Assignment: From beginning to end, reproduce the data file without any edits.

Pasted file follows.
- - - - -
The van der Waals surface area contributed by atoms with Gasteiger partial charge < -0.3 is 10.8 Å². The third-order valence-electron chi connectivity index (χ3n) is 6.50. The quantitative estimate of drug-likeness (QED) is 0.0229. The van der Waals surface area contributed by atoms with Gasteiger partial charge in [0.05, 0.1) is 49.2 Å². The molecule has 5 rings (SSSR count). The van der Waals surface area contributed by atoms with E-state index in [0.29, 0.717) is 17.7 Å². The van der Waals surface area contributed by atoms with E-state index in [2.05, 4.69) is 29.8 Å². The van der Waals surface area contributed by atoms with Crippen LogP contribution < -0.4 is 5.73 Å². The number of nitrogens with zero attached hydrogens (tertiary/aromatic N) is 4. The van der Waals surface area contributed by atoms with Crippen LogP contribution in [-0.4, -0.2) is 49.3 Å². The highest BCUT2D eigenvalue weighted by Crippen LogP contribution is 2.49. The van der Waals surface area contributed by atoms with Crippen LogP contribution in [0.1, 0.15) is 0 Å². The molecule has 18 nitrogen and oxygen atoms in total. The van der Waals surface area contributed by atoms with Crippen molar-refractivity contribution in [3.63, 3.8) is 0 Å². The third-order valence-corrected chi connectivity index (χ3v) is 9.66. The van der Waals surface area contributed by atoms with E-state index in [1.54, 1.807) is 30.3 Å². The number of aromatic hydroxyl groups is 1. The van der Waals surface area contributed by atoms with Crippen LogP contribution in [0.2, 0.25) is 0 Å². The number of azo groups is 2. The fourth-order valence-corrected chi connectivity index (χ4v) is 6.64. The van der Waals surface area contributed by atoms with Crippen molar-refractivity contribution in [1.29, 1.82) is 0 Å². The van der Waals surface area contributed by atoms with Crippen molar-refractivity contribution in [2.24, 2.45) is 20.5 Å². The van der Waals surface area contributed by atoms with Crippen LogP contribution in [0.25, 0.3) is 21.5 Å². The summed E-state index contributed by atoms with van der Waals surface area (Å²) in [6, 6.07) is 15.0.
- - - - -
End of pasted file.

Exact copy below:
The van der Waals surface area contributed by atoms with Gasteiger partial charge < -0.3 is 10.8 Å². The third-order valence-electron chi connectivity index (χ3n) is 6.50. The quantitative estimate of drug-likeness (QED) is 0.0229. The van der Waals surface area contributed by atoms with Gasteiger partial charge in [0.05, 0.1) is 49.2 Å². The molecule has 5 rings (SSSR count). The van der Waals surface area contributed by atoms with E-state index in [0.29, 0.717) is 17.7 Å². The van der Waals surface area contributed by atoms with E-state index in [2.05, 4.69) is 29.8 Å². The van der Waals surface area contributed by atoms with Crippen LogP contribution < -0.4 is 5.73 Å². The number of nitrogens with zero attached hydrogens (tertiary/aromatic N) is 4. The van der Waals surface area contributed by atoms with Crippen LogP contribution in [-0.4, -0.2) is 49.3 Å². The highest BCUT2D eigenvalue weighted by Crippen LogP contribution is 2.49. The van der Waals surface area contributed by atoms with Crippen LogP contribution in [0.1, 0.15) is 0 Å². The molecule has 18 nitrogen and oxygen atoms in total. The van der Waals surface area contributed by atoms with Crippen molar-refractivity contribution in [3.63, 3.8) is 0 Å². The third-order valence-corrected chi connectivity index (χ3v) is 9.66. The van der Waals surface area contributed by atoms with E-state index in [1.54, 1.807) is 30.3 Å². The number of aromatic hydroxyl groups is 1. The van der Waals surface area contributed by atoms with Crippen LogP contribution in [0.2, 0.25) is 0 Å². The number of azo groups is 2. The fourth-order valence-corrected chi connectivity index (χ4v) is 6.64. The van der Waals surface area contributed by atoms with Crippen molar-refractivity contribution in [1.29, 1.82) is 0 Å². The van der Waals surface area contributed by atoms with Crippen molar-refractivity contribution in [2.24, 2.45) is 20.5 Å². The van der Waals surface area contributed by atoms with Crippen LogP contribution in [0.25, 0.3) is 21.5 Å². The summed E-state index contributed by atoms with van der Waals surface area (Å²) in [6, 6.07) is 15.0.